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Moving the Cursor in the Linux Terminal

Navigating the screen real estate of the Linux terminal efficiently can drastically improve user productivity. While many users are familiar with basic command-line operations, fewer dive deep into manipulating the terminal cursor programmatically. In this article, we will explore the concept of moving the cursor in the Linux terminal, understand various cursor-moving escape sequences, and craft a blue bar with an embedded clock at the top of our terminal.

The Basics of Cursor Movement

At its core, the cursor acts as a pointer, signifying where the next character will be placed in the terminal. Beyond simple text input, the terminal, with its rich set of capabilities, allows for precise cursor movements using ANSI escape codes.

For instance, to move the cursor up by 3 lines, you'd use the escape sequence \e[3A.

Here's a quick example using the echo command:

echo -e "First Line\nSecond Line\e[2A"

In the above command:

  • echo -e enables the interpretation of backslash escapes.
  • First Line\nSecond Line prints two lines.
  • \e[2A moves the cursor up by two lines.

When you run this command, you will see the text "First Line" and "Second Line", but the cursor will be placed at the start of "First Line", having moved up two lines.

Table of Cursor Moving Escape Sequences

Here's a concise table of some commonly used escape sequences for cursor manipulation:

Escape SequenceAction
\e[nAMove cursor up by n lines
\e[nBMove cursor down by n lines
\e[nCMove cursor right by n columns
\e[nDMove cursor left by n columns
\e[n;mcSet cursor position to row n, column m
\e[sSave current cursor position
\e[uRestore cursor to the saved position

Certainly! By modifying the PS1 environment variable, we can add the blue bar with a clock whenever a new prompt is displayed. Here's how you can integrate it into your PS1:

Embedding a Blue Bar with a Clock in the PS1 Prompt

To add the blue bar with the clock into the PS1 environment variable, follow these steps:

  1. Backup Current PS1: Before making changes to PS1, let's save its current state:
  1. Modify PS1:

To include the blue bar with the clock, adjust your PS1 as follows:

PS1='\e[s\e[1;1H\e[44m\e[K$(date +"%T") \e[0m\e[u\n'"$ps1_backup"

Here's what's happening:

  • \e[s: Saves the current cursor position.
  • \e[1;1H: Moves the cursor to the first row and first column.
  • \e[44m: Sets the background color to blue.
  • \e[K: Clears the line where the cursor currently is, so the blue bar spans the entire width.
  • $(date +"%T"): Fetches the current time in HH:MM:SS format.
  • \e[0m: Resets all terminal attributes to default.
  • \e[u: Returns the cursor to its original position.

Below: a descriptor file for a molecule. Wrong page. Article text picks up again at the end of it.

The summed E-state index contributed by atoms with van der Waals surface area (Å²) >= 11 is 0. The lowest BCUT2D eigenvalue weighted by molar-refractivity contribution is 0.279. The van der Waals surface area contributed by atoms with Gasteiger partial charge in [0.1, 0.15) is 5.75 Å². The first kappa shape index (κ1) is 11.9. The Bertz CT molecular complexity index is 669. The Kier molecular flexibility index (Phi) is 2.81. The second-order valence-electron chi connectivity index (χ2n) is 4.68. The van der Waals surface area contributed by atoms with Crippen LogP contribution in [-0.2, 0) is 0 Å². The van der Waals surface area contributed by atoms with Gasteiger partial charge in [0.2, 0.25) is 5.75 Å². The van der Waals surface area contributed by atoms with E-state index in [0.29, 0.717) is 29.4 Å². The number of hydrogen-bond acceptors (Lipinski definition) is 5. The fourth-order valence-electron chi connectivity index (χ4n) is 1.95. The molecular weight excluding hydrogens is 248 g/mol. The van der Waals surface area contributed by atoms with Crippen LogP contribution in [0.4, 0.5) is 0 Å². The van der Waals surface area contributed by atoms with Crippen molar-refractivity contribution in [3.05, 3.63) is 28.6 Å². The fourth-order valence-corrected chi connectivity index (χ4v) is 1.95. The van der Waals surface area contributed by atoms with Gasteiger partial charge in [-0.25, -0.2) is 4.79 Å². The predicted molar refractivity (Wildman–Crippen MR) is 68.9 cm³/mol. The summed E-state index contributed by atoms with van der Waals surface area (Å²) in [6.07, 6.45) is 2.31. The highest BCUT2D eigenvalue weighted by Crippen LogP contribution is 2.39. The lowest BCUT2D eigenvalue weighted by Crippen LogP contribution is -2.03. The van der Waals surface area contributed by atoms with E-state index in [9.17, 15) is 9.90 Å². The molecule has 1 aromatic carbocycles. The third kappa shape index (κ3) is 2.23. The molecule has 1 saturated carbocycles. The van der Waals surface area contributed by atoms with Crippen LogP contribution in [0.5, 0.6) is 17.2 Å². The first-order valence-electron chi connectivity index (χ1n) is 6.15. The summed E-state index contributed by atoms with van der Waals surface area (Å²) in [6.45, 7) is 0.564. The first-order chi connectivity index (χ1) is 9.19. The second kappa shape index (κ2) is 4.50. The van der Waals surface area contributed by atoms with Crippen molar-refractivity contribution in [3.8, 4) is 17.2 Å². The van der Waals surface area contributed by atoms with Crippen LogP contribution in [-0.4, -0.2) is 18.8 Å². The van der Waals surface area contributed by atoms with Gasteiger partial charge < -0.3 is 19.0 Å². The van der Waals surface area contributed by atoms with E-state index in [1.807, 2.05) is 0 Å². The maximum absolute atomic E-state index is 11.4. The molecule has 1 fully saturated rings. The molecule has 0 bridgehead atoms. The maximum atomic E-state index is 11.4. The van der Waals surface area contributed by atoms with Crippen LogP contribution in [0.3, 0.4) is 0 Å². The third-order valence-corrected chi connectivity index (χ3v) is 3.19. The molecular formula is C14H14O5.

• '$ps1_backup': Inserts the saved prompt string, ensuring you retain your original prompt structure after the blue bar.
  1. Reload your shell or start a new terminal session:

After setting the PS1, either reload your shell (source ~/.bashrc or similar, depending on your shell) or start a new terminal session. You should see the blue bar with the current time appear at the top whenever a new prompt is displayed.

Restoring the Original PS1

If you'd like to revert back to the original PS1 prompt:


Making the Blue Bar Permanent with .bashrc

If you find that having the blue bar with the clock enhances your terminal experience and you'd like to make it a permanent feature every time you open a new terminal window or tab, adding the code to your ~/.bashrc file is the way to go.

Steps to Add to ~/.bashrc:

  1. Open .bashrc in a Text Editor:

Using your preferred text editor, open the ~/.bashrc file. For this example, we'll use nano:

nano ~/.bashrc
  1. Add the Modified PS1 Code:

Navigate to the end of the file and append the following code:

# Blue Bar with Clock in PS1
PS1='\e[s\e[1;1H\e[44m\e[K$(date +"%T") \e[0m\e[u\n'"$ps1_backup"

This ensures that every new terminal session sources this modification and displays the blue bar.

  1. Save and Close:

If you're using nano, press CTRL + O to write the changes and then CTRL + X to exit.

  1. Reload .bashrc:

For the changes to take immediate effect in your current terminal session, reload the .bashrc file:

source ~/.bashrc


Open a new terminal window or tab. The blue bar with the clock should now be a permanent fixture at the top of your terminal.

Reverting to the Original Setting:

If at any point you decide to revert back to the original setting without the blue bar, simply:

  1. Open the ~/.bashrc file.
  2. Remove or comment out the lines of code added.
  3. Reload the .bashrc file with source ~/.bashrc or restart your terminal.


Manipulating the terminal cursor extends the functionality of the Linux command line beyond basic text input. Whether you're creating dynamic UI elements, like our blue bar clock, or simply enhancing the display of scripts and programs, mastering cursor movements can elevate your terminal skills to the next level.

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